Rwandan Ethnic Groups

Instructor: Michael Gott

Mike is a veteran of the New Hampshire public school system and has worked in grades 1-12. His role has varied from primary instructor to special needs support.

Rwanda is a small landlocked country in the North East of Africa home to three distinct ethnic groups. These are the Hutu, Tutsi, and Twa. In this lesson, we will learn about these three groups and the long history of strife among them.

Rwanda's History with Ethnic Tension

Rwanda has a bitter, violent History with violence among ethnic groups. The 100 days of genocide in 1994 of Tutsi and Twa peoples at the hands of the Hutu government. The country has yet to recover fully or comes to terms with this violence decades later. The Hutu population in Rwanda is roughly 85% of the people. The Tutsi comprise approximately 14% and the Twa 1%.

Despite sharing many cultural similarities such as a common language, similar clan systems, and common religion which is a mix of supernatural beliefs about the environment mixed with Christianity the Hutu and Tutsi have a long, violent history together.

The Hutu

Also known as Bahutu and Wahutu, Hutu groups primarily speak Bantu and, aside from living in Rwanda, can also be easily found in Burundi. When the Hutu first arrived in Rwanda, they found the Twa people and forced them from the land. Hutu peoples then used this land for small-scale agriculture. Social stratification in Hutu culture is based around the concept of the clan. The Bahinza in Hutu cultures would rule as a king over small groups within the Hutu populations. There were many Bahinza within each area. The multiple Bahinza created a community that was very separated and allowed the Tutsi to subjugate the Hutu throughout the 13th and 14th centuries. This subjugation would take the form of the Hutu working as vassals for Tutsi lords. This arrangement would last until 1959 when Hutu groups rose up and expelled the Tutsi from Rwanda. Hutu groups would soon see infighting that allowed the Tutsi to regain power in 1965 forming a military government. From this period on violence between Hutu and Tutsi would remain common, and the genocide of 1994 would be the most violent point in the group's History. For 100 days Hutu groups would kill roughly a million Tutsi, Twa and Hutus who would not join in the killing.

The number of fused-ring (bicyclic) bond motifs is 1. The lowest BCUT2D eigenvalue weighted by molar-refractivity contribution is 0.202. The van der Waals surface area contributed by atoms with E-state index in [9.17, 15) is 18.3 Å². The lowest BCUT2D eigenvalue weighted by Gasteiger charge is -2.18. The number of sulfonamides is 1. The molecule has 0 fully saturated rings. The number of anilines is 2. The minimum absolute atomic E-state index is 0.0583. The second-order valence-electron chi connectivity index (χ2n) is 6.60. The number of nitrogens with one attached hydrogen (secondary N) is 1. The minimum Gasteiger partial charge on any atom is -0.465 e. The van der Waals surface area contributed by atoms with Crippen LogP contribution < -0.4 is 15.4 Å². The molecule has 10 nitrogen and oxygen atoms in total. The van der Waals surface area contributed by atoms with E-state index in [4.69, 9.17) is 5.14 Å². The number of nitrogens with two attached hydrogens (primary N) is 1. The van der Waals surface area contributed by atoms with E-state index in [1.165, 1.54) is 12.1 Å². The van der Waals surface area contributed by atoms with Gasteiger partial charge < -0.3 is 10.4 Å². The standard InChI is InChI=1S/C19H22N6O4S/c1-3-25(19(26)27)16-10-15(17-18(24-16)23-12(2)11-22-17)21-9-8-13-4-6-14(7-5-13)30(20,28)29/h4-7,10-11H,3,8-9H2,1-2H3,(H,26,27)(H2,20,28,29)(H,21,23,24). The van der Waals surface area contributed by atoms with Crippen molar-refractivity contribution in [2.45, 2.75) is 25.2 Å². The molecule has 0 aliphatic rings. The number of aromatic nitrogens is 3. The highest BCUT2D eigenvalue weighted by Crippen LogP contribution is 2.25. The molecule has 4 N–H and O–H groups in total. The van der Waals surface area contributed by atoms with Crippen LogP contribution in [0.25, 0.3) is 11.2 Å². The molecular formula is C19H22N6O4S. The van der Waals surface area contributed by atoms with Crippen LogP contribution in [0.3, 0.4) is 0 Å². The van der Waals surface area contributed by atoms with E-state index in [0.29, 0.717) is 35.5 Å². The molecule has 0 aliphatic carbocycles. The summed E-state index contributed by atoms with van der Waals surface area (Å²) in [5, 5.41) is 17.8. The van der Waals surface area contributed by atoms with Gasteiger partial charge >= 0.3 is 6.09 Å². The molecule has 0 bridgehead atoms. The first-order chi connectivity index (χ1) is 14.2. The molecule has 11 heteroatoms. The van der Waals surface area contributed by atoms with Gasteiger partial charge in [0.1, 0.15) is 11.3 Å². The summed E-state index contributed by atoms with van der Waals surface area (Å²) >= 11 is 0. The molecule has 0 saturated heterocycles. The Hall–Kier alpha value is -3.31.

The Tutsi

Also known as Batusi, Tussi, Watusi, and Watutsi, the Tutsi have roots in the Nile Basin and a shared cultural heritage. Today most Tutsi reside in Rwanda and Burundi where they are an ethnic minority. In the 14th and 15th centuries, the Tutsi began to move into the areas now known as Rwanda and Burundi. Despite being skilled as warriors, the Tutsi began to dominate these populations through slow infiltration. The Tutsi in Rwanda became dominant in a feudal relationship with the Hutu through the acquisition of cattle herds. They did while ensuring the Hutu understood the advanced warfare techniques of the Tutsi people. The Tutsi hierarchy has a Mwami or king as absolute ruler. It is believed this king acquired his mandate to rule directly from God.

Despite Tutsi dominance, the relationship between Hutu and Tutsi was relatively peaceful until 1916, when Belgian government's control of the area placed the Tutsi into a further elevated position over the Hutu. Animosity between the groups continued and in 1961 the Mwami was overthrown, and a Hutu government took power. It was this government that would be responsible for the 1994 genocide in Rwanda. Culturally Tutsi found farm work beneath them and an insult. This belief further escalated tension when the Tutsi were no longer in power.

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